U.S. Under Secretary of State Catherine Novelli met senior Cambodian leaders in Phnom Penh last Friday during a three-day visit to the country, discussing a range of issues including deforestation, the investment climate, energy and technology.
Novelli also raised the possibility that Cambodia could join the Trans-Pacific Partnership (TPP), a controversial U.S.-led trade agreement between Pacific Rim states.
Visiting just four months after U.S. Secretary of State John Kerry made a trip to the Southeast Asian country, Novelli met Minister of Environment Say Sam Al and Agriculture Minister Ouk Rabun, along with a top telecommunications official, journalists and tech-sector entrepreneurs.
"I think that our economic relationship is strong, with $3 billion in two-way trade, and we are the top country partner of Cambodia in terms of trade," she said during a meeting with journalists during her visit.
"We would like to enhance that, possibly to conclude a bilateral investment treaty as well as find ways to work to gather on practical issues that can really cement our relationship and help bring Cambodia to the next level," she said.
Amid ongoing political tensions in the country, the government led by Prime Minister Hun Sen needs to do more to ensure political stability so as not to hurt investment, Novelli said.
"Companies like to know that they are in a place that is open and stable in terms of that openness," she said, adding that the country has shown great economic potential and could even become a member of the TPP, connecting to a market of about 1.5 billion people.
"The way that TPP was originally planned was that we would start with the countries that are the initial countries, but it was always planned that the TPP would be expanded," Novelli said. "Once everybody gets the current TPP approved and up and running, we'll be interested in having Cambodia be part of that TPP."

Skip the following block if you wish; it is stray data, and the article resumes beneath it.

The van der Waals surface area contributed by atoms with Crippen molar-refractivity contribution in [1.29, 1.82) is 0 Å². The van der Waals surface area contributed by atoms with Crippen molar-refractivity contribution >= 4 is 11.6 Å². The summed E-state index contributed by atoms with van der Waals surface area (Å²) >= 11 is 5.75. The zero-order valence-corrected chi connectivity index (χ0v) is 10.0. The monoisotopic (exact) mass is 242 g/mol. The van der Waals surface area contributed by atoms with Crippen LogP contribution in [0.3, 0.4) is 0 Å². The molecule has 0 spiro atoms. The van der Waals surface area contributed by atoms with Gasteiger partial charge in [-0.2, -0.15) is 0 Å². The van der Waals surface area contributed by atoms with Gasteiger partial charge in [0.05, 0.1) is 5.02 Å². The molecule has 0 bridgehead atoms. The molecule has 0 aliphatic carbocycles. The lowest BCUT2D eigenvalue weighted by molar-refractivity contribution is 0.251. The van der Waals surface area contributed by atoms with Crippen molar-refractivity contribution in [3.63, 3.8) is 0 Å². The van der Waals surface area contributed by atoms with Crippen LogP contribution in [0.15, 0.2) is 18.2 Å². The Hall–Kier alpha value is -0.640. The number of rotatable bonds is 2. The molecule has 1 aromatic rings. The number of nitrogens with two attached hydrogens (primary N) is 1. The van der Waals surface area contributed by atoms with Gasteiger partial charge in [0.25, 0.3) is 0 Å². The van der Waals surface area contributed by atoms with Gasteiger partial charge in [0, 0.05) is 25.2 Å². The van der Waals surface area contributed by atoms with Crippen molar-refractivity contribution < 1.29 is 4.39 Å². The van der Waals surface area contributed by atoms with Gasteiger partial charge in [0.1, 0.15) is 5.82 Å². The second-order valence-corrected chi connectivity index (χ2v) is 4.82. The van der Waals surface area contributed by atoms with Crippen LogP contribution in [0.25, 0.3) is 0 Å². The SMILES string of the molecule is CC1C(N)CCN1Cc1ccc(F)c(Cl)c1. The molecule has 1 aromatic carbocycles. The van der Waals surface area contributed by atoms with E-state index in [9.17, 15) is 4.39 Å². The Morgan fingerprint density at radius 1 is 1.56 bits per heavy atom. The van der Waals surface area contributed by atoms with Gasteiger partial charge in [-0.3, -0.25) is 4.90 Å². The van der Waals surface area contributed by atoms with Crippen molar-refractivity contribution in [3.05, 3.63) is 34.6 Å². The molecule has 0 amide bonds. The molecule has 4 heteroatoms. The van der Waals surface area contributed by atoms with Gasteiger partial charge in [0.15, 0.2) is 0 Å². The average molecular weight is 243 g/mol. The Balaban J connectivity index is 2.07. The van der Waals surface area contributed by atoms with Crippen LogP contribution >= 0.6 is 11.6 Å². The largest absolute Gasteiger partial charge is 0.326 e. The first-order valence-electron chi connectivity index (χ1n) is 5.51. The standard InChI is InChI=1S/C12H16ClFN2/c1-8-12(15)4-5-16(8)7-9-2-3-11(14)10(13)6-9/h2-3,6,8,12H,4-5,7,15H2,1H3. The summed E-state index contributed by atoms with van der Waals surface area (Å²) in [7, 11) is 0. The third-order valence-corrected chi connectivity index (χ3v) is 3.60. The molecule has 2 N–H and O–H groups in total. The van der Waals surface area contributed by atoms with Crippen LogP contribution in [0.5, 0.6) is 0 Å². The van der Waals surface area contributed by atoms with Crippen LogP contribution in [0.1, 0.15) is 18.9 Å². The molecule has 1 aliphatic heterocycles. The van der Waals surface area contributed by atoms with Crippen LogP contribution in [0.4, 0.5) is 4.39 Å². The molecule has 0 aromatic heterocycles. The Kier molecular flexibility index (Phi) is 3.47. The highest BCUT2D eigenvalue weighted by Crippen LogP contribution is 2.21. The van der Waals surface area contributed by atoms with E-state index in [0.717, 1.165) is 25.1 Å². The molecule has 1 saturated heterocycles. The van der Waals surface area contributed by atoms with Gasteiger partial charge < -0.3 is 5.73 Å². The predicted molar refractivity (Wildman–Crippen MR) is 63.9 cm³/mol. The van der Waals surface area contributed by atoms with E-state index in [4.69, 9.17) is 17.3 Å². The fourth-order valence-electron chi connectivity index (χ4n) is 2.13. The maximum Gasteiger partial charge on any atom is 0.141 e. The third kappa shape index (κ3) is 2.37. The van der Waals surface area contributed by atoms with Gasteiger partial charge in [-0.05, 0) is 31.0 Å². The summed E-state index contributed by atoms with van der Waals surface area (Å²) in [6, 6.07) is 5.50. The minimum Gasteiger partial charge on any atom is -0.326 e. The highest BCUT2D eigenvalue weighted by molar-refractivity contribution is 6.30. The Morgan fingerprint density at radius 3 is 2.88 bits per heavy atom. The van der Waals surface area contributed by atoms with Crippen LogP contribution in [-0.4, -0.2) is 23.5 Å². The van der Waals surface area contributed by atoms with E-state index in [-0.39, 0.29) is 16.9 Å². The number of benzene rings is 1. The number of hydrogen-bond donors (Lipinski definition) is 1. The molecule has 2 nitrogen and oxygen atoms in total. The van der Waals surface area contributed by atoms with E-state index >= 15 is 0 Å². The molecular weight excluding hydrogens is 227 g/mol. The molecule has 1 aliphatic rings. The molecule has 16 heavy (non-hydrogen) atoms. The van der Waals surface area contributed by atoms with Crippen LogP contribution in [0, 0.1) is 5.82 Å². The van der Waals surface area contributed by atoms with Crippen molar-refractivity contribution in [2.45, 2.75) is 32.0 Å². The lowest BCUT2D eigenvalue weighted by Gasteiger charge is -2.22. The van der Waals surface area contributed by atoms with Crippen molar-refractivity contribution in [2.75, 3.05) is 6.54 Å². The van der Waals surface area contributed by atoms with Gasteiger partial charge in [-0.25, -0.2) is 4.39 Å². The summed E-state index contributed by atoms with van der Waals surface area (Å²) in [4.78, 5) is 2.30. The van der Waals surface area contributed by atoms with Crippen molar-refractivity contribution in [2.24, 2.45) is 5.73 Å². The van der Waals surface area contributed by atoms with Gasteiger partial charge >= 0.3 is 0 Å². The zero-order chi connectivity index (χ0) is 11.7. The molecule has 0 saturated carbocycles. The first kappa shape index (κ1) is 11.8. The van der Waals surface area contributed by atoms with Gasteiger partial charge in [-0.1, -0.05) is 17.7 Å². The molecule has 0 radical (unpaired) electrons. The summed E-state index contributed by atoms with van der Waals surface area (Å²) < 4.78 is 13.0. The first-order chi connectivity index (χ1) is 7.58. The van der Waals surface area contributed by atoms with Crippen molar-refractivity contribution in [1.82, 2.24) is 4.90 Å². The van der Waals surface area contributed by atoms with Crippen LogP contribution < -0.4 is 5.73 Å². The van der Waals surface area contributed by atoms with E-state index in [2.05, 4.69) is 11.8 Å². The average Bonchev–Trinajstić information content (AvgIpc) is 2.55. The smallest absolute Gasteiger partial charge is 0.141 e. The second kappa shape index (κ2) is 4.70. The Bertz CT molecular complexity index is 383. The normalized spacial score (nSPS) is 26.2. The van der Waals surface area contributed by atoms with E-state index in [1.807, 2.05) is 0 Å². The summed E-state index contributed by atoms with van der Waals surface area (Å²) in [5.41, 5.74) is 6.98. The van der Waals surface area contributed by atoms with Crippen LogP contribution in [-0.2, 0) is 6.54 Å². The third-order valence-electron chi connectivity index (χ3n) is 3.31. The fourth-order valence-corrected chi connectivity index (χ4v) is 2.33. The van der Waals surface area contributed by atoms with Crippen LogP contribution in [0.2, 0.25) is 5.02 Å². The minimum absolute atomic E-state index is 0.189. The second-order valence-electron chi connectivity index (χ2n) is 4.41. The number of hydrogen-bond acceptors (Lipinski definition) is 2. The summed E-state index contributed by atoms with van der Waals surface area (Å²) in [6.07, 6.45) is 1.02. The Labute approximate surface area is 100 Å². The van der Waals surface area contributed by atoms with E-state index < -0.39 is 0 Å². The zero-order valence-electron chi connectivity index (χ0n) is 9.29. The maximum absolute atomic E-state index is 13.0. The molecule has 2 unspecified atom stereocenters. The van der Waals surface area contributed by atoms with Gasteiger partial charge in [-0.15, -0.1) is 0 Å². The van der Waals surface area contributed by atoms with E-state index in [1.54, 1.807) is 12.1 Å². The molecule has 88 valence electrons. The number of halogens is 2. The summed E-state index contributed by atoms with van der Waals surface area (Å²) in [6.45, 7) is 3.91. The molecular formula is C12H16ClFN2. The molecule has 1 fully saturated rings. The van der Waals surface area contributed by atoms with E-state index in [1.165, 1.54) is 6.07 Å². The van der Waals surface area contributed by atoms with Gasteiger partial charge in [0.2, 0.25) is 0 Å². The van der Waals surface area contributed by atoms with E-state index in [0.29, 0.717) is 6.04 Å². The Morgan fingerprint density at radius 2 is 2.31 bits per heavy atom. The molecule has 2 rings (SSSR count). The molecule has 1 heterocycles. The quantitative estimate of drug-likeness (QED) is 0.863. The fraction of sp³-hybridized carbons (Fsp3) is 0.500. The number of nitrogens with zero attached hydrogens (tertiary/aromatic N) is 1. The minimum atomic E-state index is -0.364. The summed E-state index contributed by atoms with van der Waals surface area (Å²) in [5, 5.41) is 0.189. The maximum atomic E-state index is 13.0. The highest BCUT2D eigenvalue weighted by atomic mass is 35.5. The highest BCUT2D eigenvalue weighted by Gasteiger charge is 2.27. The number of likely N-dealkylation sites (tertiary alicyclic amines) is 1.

Despite rapid economic gains, Phnom Penh officials need to do more to secure foreign investment, some business leaders say.
Steven Path, president of the Cambodian ICT Federation, a trade group comprising the country's top information and communications technology entrepreneurs, told VOA Khmer that Cambodia's lack of trained employees is a major barrier to investment.
Len Tan, CEO of electronics firm ICE, echoed that sentiment, calling on educational institutions to be more receptive to commercial trends.
"If we had educational institutions that really emphasize human resources, I think it would help the economy drastically," he said.
Novelli also visited areas hard hit by illegal logging, which she described as an issue to which the country's environmental minister has shown impressive commitment.
In 2015, Paris-based Reporters Without Borders named Cambodia among the "deadliest" countries for journalists to cover environmental issues.
This report was produced in collaboration with VOA's Khmer Service.